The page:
About an hour before we make camp, we run into an interesting character who claims to have been in the backcountry for 38 days. After chatting with him, we both realize that he is not your typical backcountry traveler (he also has this disturbing pinkish-red film that covers his teeth and lips). He reminds me of a cross between Cosmo Kramer and Hannibal Lechter. Joe thinks he may have escaped from a state mental hospital. Maybe we are tired and not thinking clearly, but we are both happy to see him go over the pass that evening.
We make camp on one of the last lakes before Pinchot Pass at an elevation of 11,300 ft. It is a cold and windy camp and the wind blowing through Mt. Wynne sounds like a freight train.
Thursday August 26th. We break camp using headlamps and are hiking towards Pinchot Pass at 6:00 a.m. It's a cool morning (below 30 F) and we are moving quickly to stay warm. In our haste, we almost miss the group of 6-7 big horn sheep that are grazing just south of the pass. The pass is colder and windier than our camp was so we keep moving until we reach a warm and sunny break spot a little north of Lake Marjorie. From here we make it easily to Taboose Pass and then start the punishing descent to the trailhead. Fortunately, the weather stays relatively cool (high 80's) all the way to the 5,400 ft trailhead that we reach before 2:00 p.m. After a quick shower, we pick up Joe's car at the Wilder House and head home.
Ice Climbing: Banff, Alberta
Date Climbed: February 10-14, 2005
By Rick Booth [firstname.lastname@example.org]
I have tried to make a special ice climbing trip every year for the last several years, however, time and other commitments have gotten in the way the last two years. This year was going to be different. In spite of the success of the visits to Ouray, Colorado, Ron Karpel and I wanted to go some place different. The first choice was Utah, somewhere, anywhere, but Rob Yang was kind enough to forward an email from a friend of his who indicated there was not ice in Utah this year. How this is possible, I have no idea, so we decided to give Banff, Alberta a try, in spite of my fear that I would essentially freeze to death for the entire trip.
On February 10 Ron and I flew from San Francisco to Calgary, Alberta. After renting a car it is a reasonably short drive of about one and one half hours to Banff. This is a big ski area and there area lot of motels and hotels in Banff. These seemed to fill up completely on the weekend.
Friday morning Ron and I headed out to the ice. We went to Canmore Junkyard for a couple of moderate WI 3 pitches. This was easy to get to and rated harder than it was. Cake. The next day we headed to the Grotto and climbed Grotto Falls a couple of times, also easy WI 3, and yucked it up with a couple form Seattle and a couple from Quebec who mostly spoke French. Sunday got us on Louise Falls at the end of Lake Louise. We climbed the first two pitches and chickened out on the crux pitch which is too bad since it looked pretty cool. Next year. The last day we headed out the Banff-Jasper Highway looking for ice and found a bunch of it at a place called the Weeping Wall. Unfortunately, we didn’t get there in time to climb any of it but it looked terrific. Next year. Monday night we headed back into Calgary and flew back Tuesday morning. It was a lazy trip. Ron and I were torched from the stress of everything else in life and not that ambitious!
Notes: This is a terrific ice climbing area. The only real negative aspect is there can be a lot of driving to get to the ice from Banff, especially out the Banff-Jasper Highway which isn’t maintained as well as the rest of the roads in the area. The other aspect to watch for is the ice is scattered around and the areas are not very close to each other which means the focus for the day is one area. If the ice isn’t in on a few routes then the options are limited. For example, at the Grotto, there was only one route in of the three that were there. That said, it isn’t (ice) crystal clear I would have made it up the ice pencil hanging off the wall there!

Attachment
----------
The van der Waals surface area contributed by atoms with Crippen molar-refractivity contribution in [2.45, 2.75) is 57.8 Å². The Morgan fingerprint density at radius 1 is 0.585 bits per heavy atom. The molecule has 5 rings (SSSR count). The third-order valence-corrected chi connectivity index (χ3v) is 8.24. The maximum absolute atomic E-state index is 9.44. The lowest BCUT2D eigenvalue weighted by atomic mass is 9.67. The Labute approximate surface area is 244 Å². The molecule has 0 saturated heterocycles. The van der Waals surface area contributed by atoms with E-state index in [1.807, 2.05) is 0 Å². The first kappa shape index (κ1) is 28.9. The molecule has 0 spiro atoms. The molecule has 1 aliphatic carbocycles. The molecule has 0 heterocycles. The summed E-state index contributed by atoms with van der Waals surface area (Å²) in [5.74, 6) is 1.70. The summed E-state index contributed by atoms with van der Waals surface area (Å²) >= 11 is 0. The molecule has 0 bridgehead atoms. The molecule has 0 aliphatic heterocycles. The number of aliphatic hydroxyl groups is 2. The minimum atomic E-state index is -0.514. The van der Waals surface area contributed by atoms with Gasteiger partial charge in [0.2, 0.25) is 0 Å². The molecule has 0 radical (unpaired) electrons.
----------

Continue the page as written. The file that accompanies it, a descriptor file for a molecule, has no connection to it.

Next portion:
Bring the standard rack of ice screws and depending on your interests some rock gear. There is a terrific store called Mountain Magic in downtown Banff. Tons of selection and people who know what they are talking about. How come we don’t have a store like this? Anyway, Banff is a well equipped town with hotels and restaurants. Oddly enough, the place called “Magpie and Stump” serves Mexican food or maybe it is Canexican food. In the town of Canmore, down the road towards Calgary, is the Alpine Club of Canada so called mountain hut. It is pretty much a palace. Dorm rooms are available there for a very reasonable price. Information on the Alpine Club of Canada is at www.alpineclubofcanada.ca. Information on Banff national Park is available at www.banffnationalpark.com.
The weather was terrific. Apparently it is the expected colder than hell itself there, however, February gets warm spells. We hit one and it was perfect climbing weather, maybe even too warm.
Waterfall Ice: Climbs in the Canadian Rockies, fourth edition, 2003, Joe Josephson, Rocky Mountain Books, ISBN 0-921102-68-2
Love Affair With The Desert
Date Climbed: February 5, 2005
By Radek Chalupa [email@example.com]
This report was originally posted on summitpost.org and is reprinted with permission from the author.
The Flawed Plan
“Shit!!” I exclaim mostly to myself. “I’m sorry baby, I don’t think we’re gonna make it.” The milky fluid outside the car window has been steadily turning brighter. We should’ve been 200 miles further south by now. I pull off interstate 15 into a rest area some 30 miles north of Salt Lake City. Shirley stirs briefly but then goes back to sleep. Tired but mostly pissed off at myself and our bad luck, I fade to sleep in the front seat of our truck.